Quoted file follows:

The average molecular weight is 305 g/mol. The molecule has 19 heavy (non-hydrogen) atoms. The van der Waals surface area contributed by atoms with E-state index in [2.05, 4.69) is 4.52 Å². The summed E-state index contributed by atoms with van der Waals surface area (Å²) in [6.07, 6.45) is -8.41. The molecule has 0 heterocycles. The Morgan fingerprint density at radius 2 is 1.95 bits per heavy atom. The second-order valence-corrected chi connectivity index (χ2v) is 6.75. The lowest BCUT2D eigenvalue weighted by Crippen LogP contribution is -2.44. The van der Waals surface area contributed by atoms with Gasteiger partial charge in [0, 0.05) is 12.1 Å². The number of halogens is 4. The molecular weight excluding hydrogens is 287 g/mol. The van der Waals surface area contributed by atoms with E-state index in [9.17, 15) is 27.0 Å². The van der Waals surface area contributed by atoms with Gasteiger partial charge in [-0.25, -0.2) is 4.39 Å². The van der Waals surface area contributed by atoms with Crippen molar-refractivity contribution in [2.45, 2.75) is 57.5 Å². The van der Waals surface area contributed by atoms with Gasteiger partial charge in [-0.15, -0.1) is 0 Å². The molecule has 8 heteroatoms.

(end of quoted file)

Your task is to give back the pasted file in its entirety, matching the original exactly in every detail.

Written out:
The average molecular weight is 305 g/mol. The molecule has 19 heavy (non-hydrogen) atoms. The van der Waals surface area contributed by atoms with E-state index in [2.05, 4.69) is 4.52 Å². The summed E-state index contributed by atoms with van der Waals surface area (Å²) in [6.07, 6.45) is -8.41. The molecule has 0 heterocycles. The Morgan fingerprint density at radius 2 is 1.95 bits per heavy atom. The second-order valence-corrected chi connectivity index (χ2v) is 6.75. The lowest BCUT2D eigenvalue weighted by Crippen LogP contribution is -2.44. The van der Waals surface area contributed by atoms with Gasteiger partial charge in [0, 0.05) is 12.1 Å². The number of halogens is 4. The molecular weight excluding hydrogens is 287 g/mol. The van der Waals surface area contributed by atoms with E-state index in [9.17, 15) is 27.0 Å². The van der Waals surface area contributed by atoms with Gasteiger partial charge in [-0.25, -0.2) is 4.39 Å². The van der Waals surface area contributed by atoms with Crippen molar-refractivity contribution in [2.45, 2.75) is 57.5 Å². The van der Waals surface area contributed by atoms with Gasteiger partial charge in [-0.15, -0.1) is 0 Å². The molecule has 8 heteroatoms.